“I know what to write,” Simon declared. “I’ve seen it written in a book before. It’s the proper thing to write in a book. Daddy has a book with that written in it and he said it made the book more valuable— that’s what Daddy said.”

“What is it?” asked Jerry and Dorcas with one accord.

“With the author’s compliments,” said Simon proudly.

– from The Two Mrs. Abbots by D.E. Stevenson


The passage below captures the essence of a character named Helen really well – and haven’t we all known people like Helen? In fact, maybe we’ve ALL been Helen now and then… 🙂  –

She was a born meddler. In the garden, for instance, everything was directed by Helen. The raspberry canes, the sweet peas— even the ramblers were obliged to grow in the direction Helen thought best. She bent them to her will, tying them firmly to stake or trellis with pieces of green bass she carried in her pocket for the purpose.  – from The Two Mrs. Abbots by D.E. Stevenson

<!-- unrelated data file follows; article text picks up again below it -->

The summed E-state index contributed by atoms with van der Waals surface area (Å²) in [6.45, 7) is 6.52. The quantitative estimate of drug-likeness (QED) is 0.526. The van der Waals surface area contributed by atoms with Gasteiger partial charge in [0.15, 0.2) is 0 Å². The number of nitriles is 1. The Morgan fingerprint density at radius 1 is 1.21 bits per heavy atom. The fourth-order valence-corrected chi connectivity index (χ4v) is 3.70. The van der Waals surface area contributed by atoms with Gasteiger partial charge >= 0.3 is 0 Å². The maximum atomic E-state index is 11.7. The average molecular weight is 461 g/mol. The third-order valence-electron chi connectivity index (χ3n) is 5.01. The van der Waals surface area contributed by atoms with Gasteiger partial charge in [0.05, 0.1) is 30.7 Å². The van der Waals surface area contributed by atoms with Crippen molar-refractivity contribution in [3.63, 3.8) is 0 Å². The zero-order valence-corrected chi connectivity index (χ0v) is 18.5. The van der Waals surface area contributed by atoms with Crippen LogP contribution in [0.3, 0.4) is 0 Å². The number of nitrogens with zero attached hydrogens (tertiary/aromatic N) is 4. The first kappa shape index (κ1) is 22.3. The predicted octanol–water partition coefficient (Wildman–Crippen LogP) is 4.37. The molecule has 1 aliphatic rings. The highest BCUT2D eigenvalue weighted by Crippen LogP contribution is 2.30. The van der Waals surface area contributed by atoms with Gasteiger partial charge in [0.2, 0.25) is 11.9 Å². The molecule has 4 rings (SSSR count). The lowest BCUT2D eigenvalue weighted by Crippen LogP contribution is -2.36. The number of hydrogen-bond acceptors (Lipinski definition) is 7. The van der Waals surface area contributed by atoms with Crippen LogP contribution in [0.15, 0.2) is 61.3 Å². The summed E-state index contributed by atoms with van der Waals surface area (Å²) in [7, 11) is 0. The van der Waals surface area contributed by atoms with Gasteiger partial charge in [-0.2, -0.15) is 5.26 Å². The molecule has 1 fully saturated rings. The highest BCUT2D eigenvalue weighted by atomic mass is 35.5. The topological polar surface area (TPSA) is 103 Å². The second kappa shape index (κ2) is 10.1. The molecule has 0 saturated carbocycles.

I even found mention of Christian Science in one of Stevenson’s books! And she didn’t write us off as completely loony! I really appreciated that. 🙂

“You are interested in Christian Science,” said Markie, handing her a duster… she had found a book upon Christian Science in Jane’s room when she went in to make the bed.

“Yes,” said Jane. “At least I don’t know much about it. I just thought it might help to— to clear up something in my mind.”

“Perhaps it may,” agreed Markie. “There was a mistress at Wheatfield House who practiced Christian Science and she had an extremely lucid mind…” Here Markie knelt down upon the hearth rug and began to lay the fire in the empty grate. “She was agreeable and cultured,” continued Markie. “I liked her very much and I was much interested in her conversation.”

“Did she convert you?” Jane asked.

“No, dear. If I have a pain I just take an aspirin in a little water. There is no need to bother God about it.” 

– D.E. Stevenson from The Two Mrs. Abbots


I love how Stevenson describes a child’s take on “grown-ups” and how they spend their time: